Title

Workplace violence in the emergency department: a systematic review and meta-analysis

Document Type

Journal Article

Publication Date

7-1-2021

Journal

Public Health

Volume

196

DOI

10.1016/j.puhe.2021.02.009

Keywords

Emergency department; Healthcare workers; Instigator; Workplace violence

Abstract

© 2021 The Royal Society for Public Health Objectives: Emergency departments (EDs) currently face a widely acknowledged issue of workplace violence (WPV) against healthcare workers (HCWs). WPV in the ED occurs in different forms and from different types of instigators; its prevalence also varies in different regions of the world. This study investigates the incidence of WPV among ED staff and identifies the types of instigators involved. Study design: Systematic review and meta-analysis. Methods: Using PubMed and SCOPUS databases, a search for WPV against ED physicians and nurses was conducted, yielding 301 articles. Studies were excluded if measuring violence between HCWs or against prehospital personnel. Studies assessing WPV not in the ED, such as domestic violence that occurred before arrival to the ED, and studies investigating violence involving alcohol/drug use or individuals with a psychiatric diagnosis were also excluded. This study used a random-effects meta-analysis to examine the prevalence of WPV in the ED, including types of violence, instigators, and professions of the victims. Results: In total, 26 articles were selected for this study. There were 9072 cases of WPV in the ED; 6575 (72%) cases involved verbal violence and 1639 (18%) related to physical abuse. Among the ED workers involved, 2112 (36.5%) were physicians, 3225 (55.7%) were nurses and 455 (7.8%) other ED staff. There were 2578 instigators, of whom 1340 (52%) were family members, 700 (27%) were patients and 538 (21%) were other relatives/friends. The overall prevalence of verbal violence was 0.77 (95% confidence interval [CI]: 0.72–0.82, I2 = 87%), suggesting 77% of ED staff reported exposure to WPV. The prevalence of violence from patients as instigators was 0.24 (95% CI: 0.18–31, I2 = 93%). Conclusions: WPV in the ED is a serious issue as most nurses and physicians are significantly exposed to verbal and/or physical abuse. Further studies should focus on factors influencing the different types of WPV, which ED professions are most at risk and interventions to prevent WPV in the ED.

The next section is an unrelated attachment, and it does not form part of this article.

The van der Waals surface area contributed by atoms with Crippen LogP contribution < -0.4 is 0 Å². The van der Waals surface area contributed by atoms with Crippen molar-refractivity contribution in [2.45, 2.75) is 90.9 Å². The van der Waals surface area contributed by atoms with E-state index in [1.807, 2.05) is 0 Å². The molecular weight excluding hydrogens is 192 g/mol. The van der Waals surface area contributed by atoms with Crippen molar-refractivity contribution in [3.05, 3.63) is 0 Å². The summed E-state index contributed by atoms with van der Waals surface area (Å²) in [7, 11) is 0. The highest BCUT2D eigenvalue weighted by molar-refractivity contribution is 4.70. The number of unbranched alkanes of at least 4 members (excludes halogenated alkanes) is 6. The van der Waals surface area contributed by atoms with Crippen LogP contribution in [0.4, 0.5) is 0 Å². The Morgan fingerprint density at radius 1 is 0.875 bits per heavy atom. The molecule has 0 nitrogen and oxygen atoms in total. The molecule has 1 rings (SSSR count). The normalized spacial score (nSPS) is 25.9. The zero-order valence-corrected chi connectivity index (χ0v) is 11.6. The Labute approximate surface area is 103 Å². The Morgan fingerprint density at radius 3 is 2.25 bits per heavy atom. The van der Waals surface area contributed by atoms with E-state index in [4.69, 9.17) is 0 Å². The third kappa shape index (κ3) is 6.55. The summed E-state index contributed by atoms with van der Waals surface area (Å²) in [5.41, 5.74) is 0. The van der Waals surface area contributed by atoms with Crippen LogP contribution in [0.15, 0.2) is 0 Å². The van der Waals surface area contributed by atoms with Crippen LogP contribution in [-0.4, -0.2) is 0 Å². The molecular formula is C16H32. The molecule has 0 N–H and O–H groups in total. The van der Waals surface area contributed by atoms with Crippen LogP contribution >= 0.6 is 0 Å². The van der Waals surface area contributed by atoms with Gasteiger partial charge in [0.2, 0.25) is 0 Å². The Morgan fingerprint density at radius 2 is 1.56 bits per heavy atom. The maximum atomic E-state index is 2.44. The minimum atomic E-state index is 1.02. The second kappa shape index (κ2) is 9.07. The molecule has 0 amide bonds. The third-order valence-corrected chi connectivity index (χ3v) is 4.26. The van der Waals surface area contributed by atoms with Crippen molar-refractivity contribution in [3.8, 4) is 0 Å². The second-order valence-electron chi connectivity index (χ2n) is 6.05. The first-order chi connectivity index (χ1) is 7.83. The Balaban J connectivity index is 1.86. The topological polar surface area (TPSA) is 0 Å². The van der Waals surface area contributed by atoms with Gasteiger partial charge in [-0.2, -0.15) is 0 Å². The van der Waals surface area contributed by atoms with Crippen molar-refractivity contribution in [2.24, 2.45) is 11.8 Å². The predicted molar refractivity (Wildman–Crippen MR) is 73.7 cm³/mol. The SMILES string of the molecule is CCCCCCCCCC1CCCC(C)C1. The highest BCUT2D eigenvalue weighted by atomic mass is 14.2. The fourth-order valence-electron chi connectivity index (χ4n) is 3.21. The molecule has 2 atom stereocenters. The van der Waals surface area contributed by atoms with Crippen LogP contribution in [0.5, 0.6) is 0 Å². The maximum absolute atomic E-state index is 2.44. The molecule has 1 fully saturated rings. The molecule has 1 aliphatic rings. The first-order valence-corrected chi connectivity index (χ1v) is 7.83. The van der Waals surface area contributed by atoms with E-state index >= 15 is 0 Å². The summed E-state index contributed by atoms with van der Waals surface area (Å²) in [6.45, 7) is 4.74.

This document is currently not available here.

Share

COinS